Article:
9 Dec 2010

LONDON Round 2

Is McShane the new Carlsen?

Playing black against Short, Luke McShane is playing another canny game.
By move 15.Qd3 Nxb2, he has tipped the balance and is ready to fork White's Queen and Rook.
The King will take this Knight of course, but after levelling exchanges the black position is strenghtened and Black will be able to push into the kingside, even though the king isn't actually there at the minute.

A draw at least. probably not more, as there is little chance of wringfooting White from hereonin. Still, a draw as black is not bad. I still think that this has to be rewarded more than a draw as White.

But McShane isn't in it for the draw and rejects the obvious, playing for a win, he rejects taking the b2 pawn and plays 15....Qc6 instead.
Wonderful stuff.

And then we get to the question of the =g5= square:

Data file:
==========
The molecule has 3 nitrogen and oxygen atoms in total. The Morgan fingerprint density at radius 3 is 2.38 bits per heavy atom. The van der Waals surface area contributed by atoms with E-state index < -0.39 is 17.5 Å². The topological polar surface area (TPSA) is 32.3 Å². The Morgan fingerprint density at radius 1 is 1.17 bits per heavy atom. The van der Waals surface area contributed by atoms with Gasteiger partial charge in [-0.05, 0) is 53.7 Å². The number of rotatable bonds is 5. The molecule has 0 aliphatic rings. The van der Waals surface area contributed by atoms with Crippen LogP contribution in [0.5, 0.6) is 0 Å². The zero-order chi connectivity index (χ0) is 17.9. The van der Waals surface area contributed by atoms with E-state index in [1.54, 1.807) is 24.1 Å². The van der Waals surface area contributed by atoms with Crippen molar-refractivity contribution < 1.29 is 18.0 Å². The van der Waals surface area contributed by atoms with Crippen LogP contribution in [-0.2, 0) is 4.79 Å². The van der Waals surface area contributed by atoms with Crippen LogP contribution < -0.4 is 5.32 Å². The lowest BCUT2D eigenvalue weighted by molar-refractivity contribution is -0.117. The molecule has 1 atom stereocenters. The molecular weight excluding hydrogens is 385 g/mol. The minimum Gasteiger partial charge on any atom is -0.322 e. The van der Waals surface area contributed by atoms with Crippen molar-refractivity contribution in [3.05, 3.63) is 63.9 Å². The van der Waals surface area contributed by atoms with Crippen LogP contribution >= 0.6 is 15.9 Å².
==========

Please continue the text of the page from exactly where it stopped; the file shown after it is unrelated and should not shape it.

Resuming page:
Whoever gets on there by move 21 has the win in hand.

Both refuse. What kept them off of it until the golden moment had passed I wonder.

1. e4 c5 2. Nf3 d6 3. d4 cxd4 4. Nxd4 Nf6 5. Nc3 g6 6. Be3 Bg7 7. f3 O-O 8. Qd2
Nc6 9. g4 Be6 10. Nxe6 fxe6 11. O-O-O Rc8 12. Bc4 Qd7 13. Bb3 Na5 14. h4 Nc4
15. Qd3 Qc6 16. Ne2 Nd7 17. Nd4 Qa6 18. f4 e5 19. fxe5 Ndxe5 20. Qe2 Kh8 21. h5
gxh5 22. g5 Ng4 23. Bg1 Nce3 24. Qxa6 bxa6 25. Bxe3 Nxe3 26. Rd3 Bxd4 27. Rxd4
Rc5 28. Rd3 Ng2 29. Rg3 Nf4 30. Kd2 Re5 31. Re1 Kg7 32. Ke3 Kg6 33. c3 Rxg5 34.
Rxg5+ Kxg5 35. Rg1+ Kh6 36. e5 dxe5 37. Ke4 Ng6 38. Bc4 a5 39. Kd5 Rf2 40. b4
axb4 41. cxb4 h4 42. a4 h3 43. a5 h2 44. Rh1 Kg5 45. b5 Kg4 46. b6 axb6 47. a6
Kg3 48. a7 Rf8 49. Kc6 Nf4 50. Ra1 e4 51. Ba6 Nh3 52. Bb7 Ng1 0-1

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